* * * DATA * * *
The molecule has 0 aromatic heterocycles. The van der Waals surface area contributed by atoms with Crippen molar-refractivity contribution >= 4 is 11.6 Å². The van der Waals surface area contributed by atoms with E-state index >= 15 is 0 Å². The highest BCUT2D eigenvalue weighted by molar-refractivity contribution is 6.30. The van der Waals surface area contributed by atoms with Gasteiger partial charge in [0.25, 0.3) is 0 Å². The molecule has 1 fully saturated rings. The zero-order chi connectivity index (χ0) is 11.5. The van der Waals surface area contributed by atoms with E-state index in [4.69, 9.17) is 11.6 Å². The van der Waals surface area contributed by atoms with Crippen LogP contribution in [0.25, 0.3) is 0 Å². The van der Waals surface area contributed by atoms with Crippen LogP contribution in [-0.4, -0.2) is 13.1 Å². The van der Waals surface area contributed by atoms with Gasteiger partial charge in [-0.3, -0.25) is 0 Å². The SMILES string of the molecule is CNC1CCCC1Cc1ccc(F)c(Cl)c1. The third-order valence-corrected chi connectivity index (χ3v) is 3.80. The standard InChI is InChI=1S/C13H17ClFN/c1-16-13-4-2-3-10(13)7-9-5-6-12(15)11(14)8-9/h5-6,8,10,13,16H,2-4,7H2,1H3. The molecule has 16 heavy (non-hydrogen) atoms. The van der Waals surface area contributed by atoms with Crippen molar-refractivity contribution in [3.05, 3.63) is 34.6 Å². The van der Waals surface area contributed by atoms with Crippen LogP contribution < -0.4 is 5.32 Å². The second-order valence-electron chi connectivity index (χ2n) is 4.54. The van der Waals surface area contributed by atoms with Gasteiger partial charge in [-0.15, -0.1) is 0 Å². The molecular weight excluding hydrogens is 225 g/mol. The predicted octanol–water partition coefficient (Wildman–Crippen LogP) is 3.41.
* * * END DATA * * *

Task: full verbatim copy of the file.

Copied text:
The molecule has 0 aromatic heterocycles. The van der Waals surface area contributed by atoms with Crippen molar-refractivity contribution >= 4 is 11.6 Å². The van der Waals surface area contributed by atoms with E-state index >= 15 is 0 Å². The highest BCUT2D eigenvalue weighted by molar-refractivity contribution is 6.30. The van der Waals surface area contributed by atoms with Gasteiger partial charge in [0.25, 0.3) is 0 Å². The molecule has 1 fully saturated rings. The zero-order chi connectivity index (χ0) is 11.5. The van der Waals surface area contributed by atoms with E-state index in [4.69, 9.17) is 11.6 Å². The van der Waals surface area contributed by atoms with Crippen LogP contribution in [0.25, 0.3) is 0 Å². The van der Waals surface area contributed by atoms with Crippen LogP contribution in [-0.4, -0.2) is 13.1 Å². The van der Waals surface area contributed by atoms with Gasteiger partial charge in [-0.3, -0.25) is 0 Å². The SMILES string of the molecule is CNC1CCCC1Cc1ccc(F)c(Cl)c1. The third-order valence-corrected chi connectivity index (χ3v) is 3.80. The standard InChI is InChI=1S/C13H17ClFN/c1-16-13-4-2-3-10(13)7-9-5-6-12(15)11(14)8-9/h5-6,8,10,13,16H,2-4,7H2,1H3. The molecule has 16 heavy (non-hydrogen) atoms. The van der Waals surface area contributed by atoms with Crippen molar-refractivity contribution in [3.05, 3.63) is 34.6 Å². The van der Waals surface area contributed by atoms with Crippen LogP contribution < -0.4 is 5.32 Å². The second-order valence-electron chi connectivity index (χ2n) is 4.54. The van der Waals surface area contributed by atoms with Gasteiger partial charge in [-0.15, -0.1) is 0 Å². The molecular weight excluding hydrogens is 225 g/mol. The predicted octanol–water partition coefficient (Wildman–Crippen LogP) is 3.41.